Credit: Port of Fujairah
The biennial Fujairah Bunkering and Fuel Oil Forum hosted a new participant this year: Aramco Trading Company. The oil trading arm of Saudi Aramco, the world’s biggest oil producer, has been gradually increasing its presence in the northern emirate, opening an office in Fujairah in December 2018 to trade oil products.
The decision by Aramco Trading Company to make Fujairah its second trading outpost after Singapore could well be the latest acknowledgement of Fujairah’s steady transformation from a bunkering hub to becoming a base for global energy trading, joining the likes of Houston, Singapore, and Rotterdam.
Fujairah is already among the world’s top three bunkering ports, with an annual demand of up to 12 million tons of bunker fuel – the main fuel used to power commercial ships – and host of storage tanks owned by companies such as Vitol Group’s VTTI, Vopak, and Abu Dhabi National Oil Co (Adnoc).
Adnoc’s Abu Dhabi Crude Oil Pipeline, carrying Murban crude across the rugged interior of the United Arab Emirates from oil-rich Abu Dhabi in the southwest of the country to Fujairah in the east, has marked a turning point for the emirate. The conduit takes advantage of Fujairah’s location outside the Strait of Hormuz, a chokepoint at the mouth of the Arabian Gulf for a third of the world’s sea-borne oil trade. With direct access to the Indian Ocean, the line has been pumping crude oil since 2012 and has a capacity of 1.5 million barrels a day, more than half Adnoc’s daily oil production.
For Fujairah, this uptick in activity means three things.
Firstly, growing investment in the emirate. Oil storage capacity, which stood at 3.2 million cubic metres in 2011, has more than tripled to 10.5 million today. About 32% is for CPP (clean petroleum products), 40% for BPP (black petroleum products) and 28% for crude oil storage. Leveraging its strategic location, Fujairah is now home to two oil refineries: Vitol’s 82,000 barrel-a-day refinery, and Uniper’s 67,000 barrel-a-day plant. Ecomar is in the final stage of preparing a petroleum regeneration and recycling facility of 7,500 barrels a day. Liquefied natural gas (LNG) and liquid petroleum gas (LPG) import-distribution facilities are under study.
Meanwhile, Adnoc’s expansion in Fujairah continues. The UAE’s national oil company is building the world’s largest underground crude oil storage facility in the emirate, which will hold 42 million barrels of oil when it is completed. Strategic oil storage has traditionally been the practice for oil-consuming nations the world over, holding 30, 60 and 90 days of crude as a buffer in case of supply shortages. As a producer, Adnoc has said that developing this mega facility will also support and further enable their broader trading ambitions. The underground storage facility will be able to store three different types of crude oil, enabling it to ‘proactively respond to market needs and commercial opportunities’.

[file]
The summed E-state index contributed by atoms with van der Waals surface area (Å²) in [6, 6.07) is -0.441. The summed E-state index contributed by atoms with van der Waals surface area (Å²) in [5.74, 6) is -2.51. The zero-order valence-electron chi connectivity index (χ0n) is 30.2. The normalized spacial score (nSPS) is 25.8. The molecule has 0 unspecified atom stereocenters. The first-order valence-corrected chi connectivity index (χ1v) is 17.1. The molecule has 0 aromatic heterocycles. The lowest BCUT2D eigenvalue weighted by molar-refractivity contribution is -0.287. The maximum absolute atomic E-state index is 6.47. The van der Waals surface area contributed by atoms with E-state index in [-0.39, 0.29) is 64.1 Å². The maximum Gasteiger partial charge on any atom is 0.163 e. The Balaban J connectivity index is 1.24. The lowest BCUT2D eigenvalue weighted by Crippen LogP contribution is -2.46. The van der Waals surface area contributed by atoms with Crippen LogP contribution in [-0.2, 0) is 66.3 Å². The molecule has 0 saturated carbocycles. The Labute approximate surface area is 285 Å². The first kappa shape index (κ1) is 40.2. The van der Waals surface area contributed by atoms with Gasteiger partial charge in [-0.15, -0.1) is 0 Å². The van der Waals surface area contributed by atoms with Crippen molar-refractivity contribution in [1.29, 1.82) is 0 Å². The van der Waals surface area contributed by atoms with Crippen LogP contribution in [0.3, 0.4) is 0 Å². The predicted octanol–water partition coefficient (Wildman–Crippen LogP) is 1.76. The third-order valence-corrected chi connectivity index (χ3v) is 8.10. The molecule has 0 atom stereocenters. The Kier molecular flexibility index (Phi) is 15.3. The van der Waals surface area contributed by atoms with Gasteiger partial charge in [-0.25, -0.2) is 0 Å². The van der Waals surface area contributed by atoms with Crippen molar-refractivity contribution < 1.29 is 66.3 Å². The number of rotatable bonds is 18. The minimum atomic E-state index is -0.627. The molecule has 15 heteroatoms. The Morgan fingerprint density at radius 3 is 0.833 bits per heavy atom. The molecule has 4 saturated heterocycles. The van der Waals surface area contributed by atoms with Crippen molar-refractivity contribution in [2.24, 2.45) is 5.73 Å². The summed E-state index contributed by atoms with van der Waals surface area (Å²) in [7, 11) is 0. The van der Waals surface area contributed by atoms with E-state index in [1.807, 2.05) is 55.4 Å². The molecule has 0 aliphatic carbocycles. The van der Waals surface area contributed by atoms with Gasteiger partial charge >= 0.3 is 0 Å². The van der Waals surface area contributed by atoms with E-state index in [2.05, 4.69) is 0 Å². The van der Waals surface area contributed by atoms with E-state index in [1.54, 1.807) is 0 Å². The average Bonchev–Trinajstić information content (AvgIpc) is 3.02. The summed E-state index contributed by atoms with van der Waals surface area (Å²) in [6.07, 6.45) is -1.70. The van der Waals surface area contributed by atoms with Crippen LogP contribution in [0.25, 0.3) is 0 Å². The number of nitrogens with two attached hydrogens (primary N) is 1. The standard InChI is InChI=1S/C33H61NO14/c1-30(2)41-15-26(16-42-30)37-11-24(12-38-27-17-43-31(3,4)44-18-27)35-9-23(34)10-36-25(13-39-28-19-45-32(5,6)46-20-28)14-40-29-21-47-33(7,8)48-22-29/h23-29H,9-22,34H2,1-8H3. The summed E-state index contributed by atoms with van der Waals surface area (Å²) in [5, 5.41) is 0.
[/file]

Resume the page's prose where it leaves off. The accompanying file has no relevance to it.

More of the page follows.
Adnoc’s ambitions are likely to require additional infrastructure such as new storage and integration into the port. Moreover, by adding crude to the mix of products available in Fujairah, so the potential for ancillary businesses – refineries, petrochemicals facilities – grows. Such investments are more attractive if various crudes and blends are widely available in the ecosystem.
Secondly, diversification of Fujairah’s portfolio beyond bunker fuel.
Beyond the new infrastructure that has been steadily accumulating, adding crude trading to Fujairah’s current offering of fuel oil and oil products has the potential to create a completely new market.
In this sense Adnoc’s presence on the ground is a game-changer. It would not be inconceivable for Adnoc Trading – the unit Adnoc set up in 2018, following the footsteps of peers such as Oman and Saudi Arabia in a bid to add value to their main export – to eventually trade a range of fuel products and crude in and from Fujairah, benefiting from the vast storage infrastructure and presence of regional and global oil traders. Adnoc’s potential activity is likely to attract more business from existing and new international oil companies seeking trade opportunities.
And finally, all these activities are making Fujairah more relevant as an oil trading hub.
Unlike Ruwais, where Adnoc produces fuels for the local market such as petrol stations, the local airlines, and so on, hardly any oil traded in Fujairah goes into the domestic market (except for fuel oil for the bunker market). It is mostly regional and global trading. We have started working with Platts, the provider of benchmark prices for commodities and energy markets, on compiling daily inventory data, to increase market transparency. The natural next step is to work towards a ‘Fujairah’ price benchmark, like those that already exists for Singapore and Rotterdam, which should encourage the development of a spot market and increase trading in general.
In conclusion, the future is looking bright for Fujairah. Adnoc continues to increase its oil production, which bodes well for the UAE as a whole in terms of its place as a global oil centre. For Fujairah, its advantage is that it is very close to regional oil production, on the right side of the Strait and therefore very competitive for ships in terms of insurance risk premiums, and a one-stop-shop at its anchorage for ships to not only refuel but also avail a wide range of services and supplies.
Adnoc and Aramco have already demonstrated their trust in the emirate: the next step will be them taking the lead in selling FOB Fujairah, which will further entrench their activities in the emirate and attract a full-fledged trading community.